Take, for example, silicosis, which, I suppose, is one of the most important of industrial diseases to-day. The Medical Research Council, under my right hon. Friend the Lord President, has a research committee which deals with causation and diagnosis. The Home Office comes in to deal with compensation problems and we come in with regard to prevention. If I may be allowed to make one personal reference on that point, it will be to say with what great satisfaction the right hon. Member for Pollok (Sir J. Gilmour), the late Home Secretary, and I were concerned in being able to extend, last October, the statutory scheme of compensation for silicosis to all mineworkers underground, and, a fact which may not be quite so well known, to extend it in March to cover all underground workers in the haematite ore mines. It may interest the hon. Member for Rhondda, West if I say that when I, on behalf of my right hon. Friend, received a deputation on that subject, I remember quite well the officials of the Mines Department were then present to assist me.

Coming to the prevention side, I will only say there is to-day one official of ours who spends his whole time on the problem, and we all know it is a very difficult and exacting one. It is a very baffling problem, particularly in South Wales, where it appears to be on the increase although there is no history of abnormal exposure to silica dust which, in the past, is supposed to have been the chief cause of its incidence. It requires a good deal of consideration, but, on the silicosis side, the Committee can rest assured that everything in the way of co-operation between the Departments concerned in the problem is really being done.

Photo of Mr William John Mr William John , Rhondda West

The complaint I made with reference to the lack of co-ordination between the two Departments was as to its effect, which applies now to what the hon. and gallant Gentleman has said. My complaint was that where the medical board have certified that a man is suffering from silicosis, compensation is not paid until a great deal of time has elapsed for the Department to make an investigation as to how the man has contracted the disease. My point was that once a man had contracted the disease, and it was certified by the medical board, it was wrong for the man to have to wait for compensation until the Home Office or the Mines Department had made inquiries as to how he had contracted the disease.


I do not want to run away from the point. I merely say that the actual compensation part is no longer my business; it is a Home Office matter. But, so far as research is concerned, there is an inquiry by the committee of the Privy Council on which both Departments are represented.

With regard to the other principal industrial disease, nystagmus, it is a great relief to all of us to find the drop every year in the number of new cases. Between 1929 and 1933 the drop was no less than 40 per cent. I know perfectly well that there were fewer men employed, but not 40 per cent. fewer. The decrease in the average number of men employed underground was 19 per cent., and the drop in the number of cases, as I said, was 40 per cent. I do not say that is exactly the percentage, because there is a difference in time worked. But, even taking that into account, there is a big drop, and it is very satisfactory. That disease has been considered to be due largely to bad lighting and that brings me to the lighting regulations issued last year. First of all the workers at the coal face must have lamps with a certain minimum standard of lighting performance. Those new lamps were started in use on 1st September last, and a complete change-over has to take place by the end of 1936. That is so that it may be done in an orderly way. I think it is as well to say here and now that any delay in taking steps to make the change would not be accepted as an excuse after the statutory period has elapsed at the end of 1936.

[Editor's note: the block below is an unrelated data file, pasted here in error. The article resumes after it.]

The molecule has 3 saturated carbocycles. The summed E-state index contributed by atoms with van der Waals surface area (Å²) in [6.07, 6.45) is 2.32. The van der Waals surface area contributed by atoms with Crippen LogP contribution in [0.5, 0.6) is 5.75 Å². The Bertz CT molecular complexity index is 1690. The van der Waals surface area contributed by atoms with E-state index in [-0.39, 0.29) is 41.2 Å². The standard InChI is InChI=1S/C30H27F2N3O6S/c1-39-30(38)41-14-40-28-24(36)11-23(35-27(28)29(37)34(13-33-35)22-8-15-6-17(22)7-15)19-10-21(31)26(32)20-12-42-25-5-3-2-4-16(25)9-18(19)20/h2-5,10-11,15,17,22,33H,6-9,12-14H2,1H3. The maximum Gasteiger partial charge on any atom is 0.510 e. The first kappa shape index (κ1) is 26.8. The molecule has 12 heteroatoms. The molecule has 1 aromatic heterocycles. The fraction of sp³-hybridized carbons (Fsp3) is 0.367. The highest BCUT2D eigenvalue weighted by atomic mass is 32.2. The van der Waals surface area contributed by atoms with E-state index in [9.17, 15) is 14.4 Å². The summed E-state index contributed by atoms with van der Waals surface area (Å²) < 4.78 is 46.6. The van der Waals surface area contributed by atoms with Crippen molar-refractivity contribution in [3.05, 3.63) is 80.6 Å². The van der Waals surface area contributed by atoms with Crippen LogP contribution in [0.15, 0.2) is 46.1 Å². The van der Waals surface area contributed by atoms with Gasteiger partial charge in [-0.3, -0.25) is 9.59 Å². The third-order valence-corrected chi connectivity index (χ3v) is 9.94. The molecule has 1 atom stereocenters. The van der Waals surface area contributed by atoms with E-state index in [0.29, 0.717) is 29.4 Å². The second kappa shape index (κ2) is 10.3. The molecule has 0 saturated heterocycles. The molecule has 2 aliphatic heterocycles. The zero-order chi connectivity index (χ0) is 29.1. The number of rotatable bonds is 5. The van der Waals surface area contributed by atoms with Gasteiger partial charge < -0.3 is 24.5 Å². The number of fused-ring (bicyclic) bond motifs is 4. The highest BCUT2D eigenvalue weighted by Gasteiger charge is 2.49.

Secondly, from last July the area in which mains lighting is permissible was extended, subject to certain safety precautions. Here I must express my disappointment that so little has been done. I am told that there are only 20 of the new areas so lit, and actually in three of the divisional inspectorate areas nothing has been done at all. I propose to pay considerable attention to that. The third regulation was with regard to white-washing. That has been very rapidly dealt with, and there has been very great improvement there. That of course will help to solve the nystagmus problem from the point of view of lighting, and also from the point of view of accidents, because it stands to reason that the better lit face must obviate the possibility of some accidents. Hon. Members may take it from their own experience. Coming home late at night they are less likely to bark their shins in a well lighted hall than if they have to strike a series of matches to take them to bed. Better lighting is of assistance, and I am glad that that part of the problem has been improved under the new regulations.